I’ve been told a number of times that it’s difficult to figure out how much of what I write about on this blog is true. To this I can only say, I too find it difficult to determine the truth in my writing. In light of these difficulties I have written this post to provide you all with an honest (mostly) and unembellished (maybe) story about me.
Actually, it’s less a story than it is a confession; a confession about something that very few people know about me: I hate shoelaces. I understand their purpose and appreciate them when they keep my shoes on my feet but it is the fact that my shoelaces continually come untied, and at the worst times, that has caused my general disdain for them.
They never come untied when it is convenient for me (like when I have nothing else to do – or never), they do it when I’m trying to get somewhere and this causes an enormous amount of conflict in my shoelace-hating mind. Do I stop in the middle of the sidewalk to tie my shoes and hope that nobody trips or stumbles over me, hurting themselves or, worse, me in the process? Do I just ignore the fact that they are untied until I get to someplace where I can stop and tie them, thereby putting myself at risk of tripping over them and hurting myself or, worse, being laughed at by the people witnessing my fall? Do I just take my shoes off, tie the two shoes together by their offending laces and fling them over a telephone line like so many other shoelace-hating people have done before me?
Like most of life’s complicated questions, there are no easy answers in regards to my shoelace dilemmas.
For a number of years I resorted to only buying shoes that didn’t have shoelaces but, eventually, I came to realize that this was akin to putting a band-aid over a gaping wound. I needed help. I needed to learn how to deal with this problem and come to terms with the fact that I would never be truly happy until I learned to embrace my shoelaces in spite of their faults.
With some hesitation, I began talking to people about my problem. I explained to them that I hated shoelaces and the reasons why. To my astonishment I discovered that others had issues with their shoelaces as well. Sometimes their issues mirrored mine sometimes they were different, either way it was comforting to know that I wasn’t alone; it is normal, it seems, to feel this way. While some had advice to give (double-knots, pull the strings tight and then tuck them into your shoe, etc) I came to realize that I was the only one that could come up with a solution that worked for me.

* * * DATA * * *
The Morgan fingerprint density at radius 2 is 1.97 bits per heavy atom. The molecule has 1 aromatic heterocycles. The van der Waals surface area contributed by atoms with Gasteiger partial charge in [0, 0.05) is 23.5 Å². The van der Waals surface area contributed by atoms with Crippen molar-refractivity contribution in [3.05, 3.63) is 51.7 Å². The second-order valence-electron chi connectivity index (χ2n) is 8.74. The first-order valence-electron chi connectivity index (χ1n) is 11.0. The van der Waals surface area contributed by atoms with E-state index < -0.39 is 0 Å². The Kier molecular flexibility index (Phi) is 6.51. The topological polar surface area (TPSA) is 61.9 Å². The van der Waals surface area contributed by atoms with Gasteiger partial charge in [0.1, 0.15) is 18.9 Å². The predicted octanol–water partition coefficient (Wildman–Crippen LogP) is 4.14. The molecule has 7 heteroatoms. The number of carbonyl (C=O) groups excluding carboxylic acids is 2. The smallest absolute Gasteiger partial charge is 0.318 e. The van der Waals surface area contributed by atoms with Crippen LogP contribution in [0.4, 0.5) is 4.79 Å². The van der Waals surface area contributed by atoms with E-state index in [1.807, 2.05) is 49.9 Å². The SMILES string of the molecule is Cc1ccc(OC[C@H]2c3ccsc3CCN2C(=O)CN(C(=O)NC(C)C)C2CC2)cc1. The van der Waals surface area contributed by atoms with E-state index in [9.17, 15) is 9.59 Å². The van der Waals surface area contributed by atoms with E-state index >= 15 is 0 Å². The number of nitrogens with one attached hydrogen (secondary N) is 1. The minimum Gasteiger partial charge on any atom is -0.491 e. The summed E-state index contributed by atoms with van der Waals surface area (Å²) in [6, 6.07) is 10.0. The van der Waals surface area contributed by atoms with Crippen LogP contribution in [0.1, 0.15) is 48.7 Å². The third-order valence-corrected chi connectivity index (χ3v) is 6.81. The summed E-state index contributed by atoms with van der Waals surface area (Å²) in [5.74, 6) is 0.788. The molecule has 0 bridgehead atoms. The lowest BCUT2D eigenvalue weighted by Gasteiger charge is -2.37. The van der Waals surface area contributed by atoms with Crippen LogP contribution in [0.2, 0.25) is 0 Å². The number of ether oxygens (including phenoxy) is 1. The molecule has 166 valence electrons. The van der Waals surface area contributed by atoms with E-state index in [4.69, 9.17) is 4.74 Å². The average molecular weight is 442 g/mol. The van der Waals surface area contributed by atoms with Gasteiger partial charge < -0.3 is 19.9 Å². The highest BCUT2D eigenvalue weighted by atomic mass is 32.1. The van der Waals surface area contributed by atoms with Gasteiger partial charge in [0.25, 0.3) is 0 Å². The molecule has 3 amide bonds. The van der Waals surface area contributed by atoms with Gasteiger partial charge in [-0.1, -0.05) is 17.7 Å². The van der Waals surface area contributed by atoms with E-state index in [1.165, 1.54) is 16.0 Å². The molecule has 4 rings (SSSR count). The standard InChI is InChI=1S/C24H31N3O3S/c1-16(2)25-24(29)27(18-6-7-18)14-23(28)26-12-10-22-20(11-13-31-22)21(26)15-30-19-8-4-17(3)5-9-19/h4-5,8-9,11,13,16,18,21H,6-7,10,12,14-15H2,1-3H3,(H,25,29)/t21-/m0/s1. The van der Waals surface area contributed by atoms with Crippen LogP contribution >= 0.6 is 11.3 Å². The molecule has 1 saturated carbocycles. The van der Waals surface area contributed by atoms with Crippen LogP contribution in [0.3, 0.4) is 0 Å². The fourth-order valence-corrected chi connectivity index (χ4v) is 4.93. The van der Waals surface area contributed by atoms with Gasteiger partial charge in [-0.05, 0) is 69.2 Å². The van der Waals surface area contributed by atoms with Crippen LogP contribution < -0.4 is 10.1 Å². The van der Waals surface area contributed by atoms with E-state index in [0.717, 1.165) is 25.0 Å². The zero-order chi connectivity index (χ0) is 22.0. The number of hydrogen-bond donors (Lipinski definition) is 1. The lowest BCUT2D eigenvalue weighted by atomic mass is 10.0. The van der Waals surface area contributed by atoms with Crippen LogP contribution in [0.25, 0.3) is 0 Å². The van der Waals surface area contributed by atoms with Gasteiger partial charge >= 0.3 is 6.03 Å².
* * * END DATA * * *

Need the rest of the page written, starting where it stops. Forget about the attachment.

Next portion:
I both rejoiced and felt the urge to kick myself with my laceless shoes! “Why hadn’t I just talked to others about this problem sooner?” I thought to myself. “Just think of all of the cool shoes I passed on just because I hated the laces that came with them?”
Eventually I stopped beating myself up about this error in judgement. What continued to bother me though was that I thought that I was the only one who had this issue. What, really were the odds that, in a world of billions of people, I was the only one that felt this way about his shoelaces? It’s a rather self-absorbed thought when you think about it. And that, the self-absorbed thinking, is what caught me by surprise the most.
For a guy, who is typically lacking in self-worth and confidence, to discover that his way of thinking is not only self-absorbed (I’m the only one in the world who could possibly hate his shoelaces!) but also over-seasoned with pride was eye-opening. So much so that my eyes are still trying to open wide-enough to comprehend it.
While I’m still working on opening my eyes to these revelations, I have taken the first step in embracing shoelaces by purchasing not one, but two, pairs of shoes with laces. There are still times when I get upset or frustrated when my shoelaces come untied but I’m learning to embrace them for what they are; imperfect. And there is a certain beauty to that, even when I trip on them in front of others.
That is, in fact, the truth.